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Term of the week:

Self-heating

(self-ignition, and spontaneous combustion) occurs when an exothermic chemical or biological process within a material increases the temperature of the material without the application of an external heat source. If self-heating increases the temperature of the vapors to above their ignition point with sufficient oxygen present, self-ignition will occur. Whether or not self-heating reaches the ignition point is determined by the rate of heat generation, the effects of ventilation, and the insulating effect of surrounding materials. These factors must come into delicate balance for ignition to occur. Heating must be faster than the rate of heat dissipation. Sufficient air must be present for oxidation, but not so much air that the heat is dissipated and the temperature does not rise to the ignition point. Common examples of materials that can self-ignite are linseed oil rags, coal dust, hay, wood chips, manure, and latex. Self-ignition is often indicated by more damage to the center of a stack or pile of the material than to the outside.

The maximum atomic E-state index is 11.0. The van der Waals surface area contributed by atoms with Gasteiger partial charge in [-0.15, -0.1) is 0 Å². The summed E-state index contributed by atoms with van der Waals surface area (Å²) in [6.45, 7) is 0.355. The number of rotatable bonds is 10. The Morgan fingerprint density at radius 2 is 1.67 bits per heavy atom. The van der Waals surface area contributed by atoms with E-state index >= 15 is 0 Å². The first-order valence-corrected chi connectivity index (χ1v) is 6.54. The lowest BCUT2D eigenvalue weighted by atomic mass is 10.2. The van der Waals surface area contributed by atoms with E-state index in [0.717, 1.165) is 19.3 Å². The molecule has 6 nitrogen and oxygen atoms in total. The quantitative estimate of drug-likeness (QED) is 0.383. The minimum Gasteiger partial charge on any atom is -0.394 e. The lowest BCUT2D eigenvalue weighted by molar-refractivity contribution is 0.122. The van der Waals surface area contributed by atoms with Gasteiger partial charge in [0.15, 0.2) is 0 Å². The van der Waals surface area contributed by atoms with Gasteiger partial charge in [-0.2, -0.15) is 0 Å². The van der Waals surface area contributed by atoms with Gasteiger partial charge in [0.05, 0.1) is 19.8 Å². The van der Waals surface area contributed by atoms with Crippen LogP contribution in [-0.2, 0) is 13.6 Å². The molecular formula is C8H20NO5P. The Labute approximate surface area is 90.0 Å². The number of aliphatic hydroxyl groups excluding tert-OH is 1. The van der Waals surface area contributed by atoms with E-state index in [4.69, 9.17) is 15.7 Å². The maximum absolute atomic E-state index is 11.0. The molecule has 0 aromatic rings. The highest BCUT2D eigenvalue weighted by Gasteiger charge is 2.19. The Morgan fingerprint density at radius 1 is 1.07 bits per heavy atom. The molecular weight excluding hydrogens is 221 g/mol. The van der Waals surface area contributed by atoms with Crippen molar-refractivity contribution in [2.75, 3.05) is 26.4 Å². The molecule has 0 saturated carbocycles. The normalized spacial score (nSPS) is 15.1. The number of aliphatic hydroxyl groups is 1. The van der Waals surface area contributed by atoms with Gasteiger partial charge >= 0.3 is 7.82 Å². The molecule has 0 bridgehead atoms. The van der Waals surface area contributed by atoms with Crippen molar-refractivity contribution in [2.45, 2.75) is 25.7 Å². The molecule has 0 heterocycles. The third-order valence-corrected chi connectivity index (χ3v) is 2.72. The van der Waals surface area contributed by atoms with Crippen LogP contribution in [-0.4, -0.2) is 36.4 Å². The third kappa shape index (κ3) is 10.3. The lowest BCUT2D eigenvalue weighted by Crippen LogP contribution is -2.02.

For more information on this term, see the interFIRE VR Resource File article: Spontaneous Ignition, Part II: Investigation

 
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